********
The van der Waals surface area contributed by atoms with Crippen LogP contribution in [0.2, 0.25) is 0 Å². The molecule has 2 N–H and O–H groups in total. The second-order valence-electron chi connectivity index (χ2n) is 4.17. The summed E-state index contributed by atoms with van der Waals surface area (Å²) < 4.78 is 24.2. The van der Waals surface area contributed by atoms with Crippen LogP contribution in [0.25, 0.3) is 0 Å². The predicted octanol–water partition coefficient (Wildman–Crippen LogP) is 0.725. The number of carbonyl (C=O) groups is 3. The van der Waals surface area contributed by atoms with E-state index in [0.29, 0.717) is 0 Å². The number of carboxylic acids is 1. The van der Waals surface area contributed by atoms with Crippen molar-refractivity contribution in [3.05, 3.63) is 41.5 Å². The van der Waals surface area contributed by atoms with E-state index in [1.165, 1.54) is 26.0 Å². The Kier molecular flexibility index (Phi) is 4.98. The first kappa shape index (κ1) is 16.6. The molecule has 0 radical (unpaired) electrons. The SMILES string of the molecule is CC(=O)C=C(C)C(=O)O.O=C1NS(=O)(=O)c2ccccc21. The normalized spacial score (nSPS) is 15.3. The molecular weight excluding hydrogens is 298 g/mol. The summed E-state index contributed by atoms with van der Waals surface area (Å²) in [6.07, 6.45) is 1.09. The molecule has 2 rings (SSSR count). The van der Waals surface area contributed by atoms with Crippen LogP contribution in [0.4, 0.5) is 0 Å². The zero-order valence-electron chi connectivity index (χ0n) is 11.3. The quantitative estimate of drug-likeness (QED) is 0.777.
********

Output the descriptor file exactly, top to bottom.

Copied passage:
The van der Waals surface area contributed by atoms with Crippen LogP contribution in [0.2, 0.25) is 0 Å². The molecule has 2 N–H and O–H groups in total. The second-order valence-electron chi connectivity index (χ2n) is 4.17. The summed E-state index contributed by atoms with van der Waals surface area (Å²) < 4.78 is 24.2. The van der Waals surface area contributed by atoms with Crippen LogP contribution in [0.25, 0.3) is 0 Å². The predicted octanol–water partition coefficient (Wildman–Crippen LogP) is 0.725. The number of carbonyl (C=O) groups is 3. The van der Waals surface area contributed by atoms with E-state index in [0.29, 0.717) is 0 Å². The number of carboxylic acids is 1. The van der Waals surface area contributed by atoms with Crippen molar-refractivity contribution in [3.05, 3.63) is 41.5 Å². The van der Waals surface area contributed by atoms with E-state index in [1.165, 1.54) is 26.0 Å². The Kier molecular flexibility index (Phi) is 4.98. The first kappa shape index (κ1) is 16.6. The molecule has 0 radical (unpaired) electrons. The SMILES string of the molecule is CC(=O)C=C(C)C(=O)O.O=C1NS(=O)(=O)c2ccccc21. The normalized spacial score (nSPS) is 15.3. The molecular weight excluding hydrogens is 298 g/mol. The summed E-state index contributed by atoms with van der Waals surface area (Å²) in [6.07, 6.45) is 1.09. The molecule has 2 rings (SSSR count). The van der Waals surface area contributed by atoms with Crippen LogP contribution in [0.4, 0.5) is 0 Å². The zero-order valence-electron chi connectivity index (χ0n) is 11.3. The quantitative estimate of drug-likeness (QED) is 0.777.